from the neverending-story dept
Video games have always had bugs at the time of their release, though there has been a trend coinciding with the uptick in digital game sales in which games seem to be published in broken states far too often and are then “fixed” with a day-one patch or something of the like. Some of these bugs are on the more minor side, while some involve game releases that were very clearly pushed for way too early.
And then there is the Nintendo Switch port of Star Wars: Knights of the Old Republic 2, which came out a few weeks back and, well…
Er, whoops. Aspyr, the developer/porter behind the recent release of Knights Of The Old Republic II on Nintendo Switch, has tweeted that it’s aware the game is currently impossible to finish. After some pressing from a customer, the studio acknowledged it’s aware the game is presently bugged such that it cannot be completed on Nintendo’s handheld.
Aspyr’s Twitter account replied with a, “Yup, we know, we’ll get you a patch, thanks for all your patience.” Now, a couple of things on this. First, releasing a game that simply can’t be finished on a platform probably deserves a stronger mea culpa than Aspyr offered up. Buying a game and being unable to complete it is probably worse than paying money for no product at all. The point of video games, in large part, is to play and complete them. Imagine a release of Mike Tyson’s Punchout that just shut down every time you managed to get to the fight against Mike Tyson. That’s a bit like lying on the couch while someone sits at a piano and plays every single note on a major scale except the last one. It would absolutely drive you insane.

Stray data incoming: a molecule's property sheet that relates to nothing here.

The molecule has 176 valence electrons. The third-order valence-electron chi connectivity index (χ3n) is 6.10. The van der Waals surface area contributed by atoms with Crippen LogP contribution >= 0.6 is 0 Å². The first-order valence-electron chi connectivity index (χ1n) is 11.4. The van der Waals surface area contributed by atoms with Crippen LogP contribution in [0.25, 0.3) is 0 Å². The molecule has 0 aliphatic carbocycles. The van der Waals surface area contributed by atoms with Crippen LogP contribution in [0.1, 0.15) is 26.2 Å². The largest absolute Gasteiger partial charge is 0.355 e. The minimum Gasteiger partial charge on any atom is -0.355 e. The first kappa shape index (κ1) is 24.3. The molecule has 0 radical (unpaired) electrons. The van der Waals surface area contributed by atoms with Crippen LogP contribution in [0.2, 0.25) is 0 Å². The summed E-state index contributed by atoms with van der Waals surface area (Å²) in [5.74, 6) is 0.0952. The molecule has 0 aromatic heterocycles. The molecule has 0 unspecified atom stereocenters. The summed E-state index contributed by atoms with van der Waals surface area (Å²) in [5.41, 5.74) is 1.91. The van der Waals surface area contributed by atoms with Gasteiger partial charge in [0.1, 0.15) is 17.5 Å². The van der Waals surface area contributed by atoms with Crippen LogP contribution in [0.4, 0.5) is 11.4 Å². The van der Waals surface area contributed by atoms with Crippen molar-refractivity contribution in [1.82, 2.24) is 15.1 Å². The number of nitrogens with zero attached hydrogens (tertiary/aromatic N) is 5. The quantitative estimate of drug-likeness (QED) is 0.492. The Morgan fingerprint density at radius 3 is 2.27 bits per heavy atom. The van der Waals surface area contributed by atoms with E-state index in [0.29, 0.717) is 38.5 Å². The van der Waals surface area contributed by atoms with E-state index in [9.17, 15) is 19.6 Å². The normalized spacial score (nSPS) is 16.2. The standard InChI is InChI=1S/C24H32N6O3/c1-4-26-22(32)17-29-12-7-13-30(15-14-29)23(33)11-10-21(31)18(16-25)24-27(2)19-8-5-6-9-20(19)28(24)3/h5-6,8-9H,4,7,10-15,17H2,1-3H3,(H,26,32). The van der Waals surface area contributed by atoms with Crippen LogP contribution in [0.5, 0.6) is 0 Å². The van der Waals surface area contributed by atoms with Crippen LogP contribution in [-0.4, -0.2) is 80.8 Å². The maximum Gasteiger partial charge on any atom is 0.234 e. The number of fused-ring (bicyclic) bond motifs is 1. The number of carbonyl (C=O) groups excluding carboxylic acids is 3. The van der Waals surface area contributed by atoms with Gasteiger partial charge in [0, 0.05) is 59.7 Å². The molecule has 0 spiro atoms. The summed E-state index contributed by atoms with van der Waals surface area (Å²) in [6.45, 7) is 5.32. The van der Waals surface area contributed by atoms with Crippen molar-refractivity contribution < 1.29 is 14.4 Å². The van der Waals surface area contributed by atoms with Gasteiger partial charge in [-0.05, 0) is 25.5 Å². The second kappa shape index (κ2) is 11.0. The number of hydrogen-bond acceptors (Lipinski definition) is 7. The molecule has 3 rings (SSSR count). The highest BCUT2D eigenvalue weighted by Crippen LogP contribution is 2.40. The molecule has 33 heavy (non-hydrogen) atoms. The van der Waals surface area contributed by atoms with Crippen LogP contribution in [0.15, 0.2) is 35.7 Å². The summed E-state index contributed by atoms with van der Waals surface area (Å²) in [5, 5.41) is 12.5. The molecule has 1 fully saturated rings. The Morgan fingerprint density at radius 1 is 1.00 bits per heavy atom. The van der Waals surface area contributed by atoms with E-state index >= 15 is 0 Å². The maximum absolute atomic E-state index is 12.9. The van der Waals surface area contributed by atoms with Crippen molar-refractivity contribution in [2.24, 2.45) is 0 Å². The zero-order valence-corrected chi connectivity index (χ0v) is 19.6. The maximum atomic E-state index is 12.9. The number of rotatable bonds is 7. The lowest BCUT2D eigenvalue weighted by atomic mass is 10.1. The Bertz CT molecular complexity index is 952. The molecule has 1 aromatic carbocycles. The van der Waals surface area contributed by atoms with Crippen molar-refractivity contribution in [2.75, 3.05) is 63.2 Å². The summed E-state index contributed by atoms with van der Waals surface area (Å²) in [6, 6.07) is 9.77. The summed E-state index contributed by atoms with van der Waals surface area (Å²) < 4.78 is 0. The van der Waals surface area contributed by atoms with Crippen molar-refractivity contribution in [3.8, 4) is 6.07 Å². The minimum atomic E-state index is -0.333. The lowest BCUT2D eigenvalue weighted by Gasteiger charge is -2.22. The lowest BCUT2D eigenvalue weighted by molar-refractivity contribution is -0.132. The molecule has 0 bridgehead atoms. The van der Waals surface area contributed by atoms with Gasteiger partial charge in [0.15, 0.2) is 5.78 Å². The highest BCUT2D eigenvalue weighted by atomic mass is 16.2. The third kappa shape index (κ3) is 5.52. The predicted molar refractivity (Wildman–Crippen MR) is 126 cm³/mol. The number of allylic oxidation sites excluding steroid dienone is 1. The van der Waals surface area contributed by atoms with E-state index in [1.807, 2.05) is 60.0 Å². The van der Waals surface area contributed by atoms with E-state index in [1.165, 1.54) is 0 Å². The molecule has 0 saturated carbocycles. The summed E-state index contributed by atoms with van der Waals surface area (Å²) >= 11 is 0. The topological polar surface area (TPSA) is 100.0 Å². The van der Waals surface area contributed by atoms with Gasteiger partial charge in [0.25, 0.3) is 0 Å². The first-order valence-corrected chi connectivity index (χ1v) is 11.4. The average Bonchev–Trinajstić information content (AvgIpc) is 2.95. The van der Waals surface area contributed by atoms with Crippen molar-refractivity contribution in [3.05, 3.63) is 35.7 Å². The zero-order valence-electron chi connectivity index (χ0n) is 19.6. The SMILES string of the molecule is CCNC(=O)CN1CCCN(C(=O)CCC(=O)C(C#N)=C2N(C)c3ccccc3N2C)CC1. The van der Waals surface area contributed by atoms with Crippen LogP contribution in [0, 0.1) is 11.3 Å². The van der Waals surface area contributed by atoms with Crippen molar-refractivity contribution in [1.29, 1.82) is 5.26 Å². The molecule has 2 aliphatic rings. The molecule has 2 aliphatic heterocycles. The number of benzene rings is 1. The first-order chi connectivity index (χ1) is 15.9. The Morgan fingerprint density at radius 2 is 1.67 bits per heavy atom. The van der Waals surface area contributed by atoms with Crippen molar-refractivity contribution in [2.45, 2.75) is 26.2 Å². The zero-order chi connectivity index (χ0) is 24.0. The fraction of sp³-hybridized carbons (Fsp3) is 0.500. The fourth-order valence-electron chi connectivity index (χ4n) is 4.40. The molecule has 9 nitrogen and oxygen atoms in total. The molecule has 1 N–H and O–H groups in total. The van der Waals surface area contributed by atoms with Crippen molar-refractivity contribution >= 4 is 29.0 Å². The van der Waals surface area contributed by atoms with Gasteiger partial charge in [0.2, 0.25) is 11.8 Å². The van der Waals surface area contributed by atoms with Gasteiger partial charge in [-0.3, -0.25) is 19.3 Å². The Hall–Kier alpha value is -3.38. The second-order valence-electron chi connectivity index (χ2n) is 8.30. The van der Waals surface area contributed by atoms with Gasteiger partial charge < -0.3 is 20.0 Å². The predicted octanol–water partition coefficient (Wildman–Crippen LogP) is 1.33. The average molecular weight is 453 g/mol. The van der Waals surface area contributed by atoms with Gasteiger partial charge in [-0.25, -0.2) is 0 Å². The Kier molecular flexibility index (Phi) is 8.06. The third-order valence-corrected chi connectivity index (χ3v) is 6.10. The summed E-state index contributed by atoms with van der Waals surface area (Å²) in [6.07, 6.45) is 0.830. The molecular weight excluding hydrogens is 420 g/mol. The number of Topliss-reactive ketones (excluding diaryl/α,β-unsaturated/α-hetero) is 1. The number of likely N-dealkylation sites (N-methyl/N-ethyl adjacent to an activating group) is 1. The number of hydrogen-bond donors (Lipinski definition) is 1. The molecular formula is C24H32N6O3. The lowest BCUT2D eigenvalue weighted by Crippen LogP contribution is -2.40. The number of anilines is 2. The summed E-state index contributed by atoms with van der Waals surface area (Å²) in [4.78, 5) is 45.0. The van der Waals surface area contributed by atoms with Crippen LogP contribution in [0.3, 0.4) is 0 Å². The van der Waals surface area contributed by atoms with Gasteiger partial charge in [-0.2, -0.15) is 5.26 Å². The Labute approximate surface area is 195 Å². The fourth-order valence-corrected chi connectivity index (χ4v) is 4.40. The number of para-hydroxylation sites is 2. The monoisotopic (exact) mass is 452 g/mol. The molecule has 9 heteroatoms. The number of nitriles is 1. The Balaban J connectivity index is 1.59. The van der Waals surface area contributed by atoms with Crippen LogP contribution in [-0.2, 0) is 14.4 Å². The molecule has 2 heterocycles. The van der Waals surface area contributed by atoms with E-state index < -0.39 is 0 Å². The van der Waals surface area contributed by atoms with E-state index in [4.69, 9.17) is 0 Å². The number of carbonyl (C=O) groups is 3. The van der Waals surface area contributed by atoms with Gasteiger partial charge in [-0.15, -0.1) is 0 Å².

And I’ll admit to being a bit surprised that this would happen on a Nintendo console. Nintendo isn’t the developer here. It isn’t the one that worked on the game. Still, I have long criticized Nintendo’s practice of absurdly strict control over its consoles, IP, and platforms. One of the common responses to that criticism is that such strict control gives Nintendo the ability to do great quality control on anything that touches its systems. Whatever the process was for QC testing in this case, it appears to have completely failed.
It raises some rather significant questions about the QA on the game, that it could be certified and released in a form impossible to finish. There’s also the question of for how long Aspyr has been aware its product has a game-breaking bug that affects all players, but haven’t communicated this to potential and current customers. We’ve contacted Aspyr to ask these questions.
You have to think the refund requests are arriving in droves at the moment. And this is one of things that you probably can only do once, at most. Imagine Aspyr or Nintendo announcing that the bug has been patched and then asking the public to buy the game once more.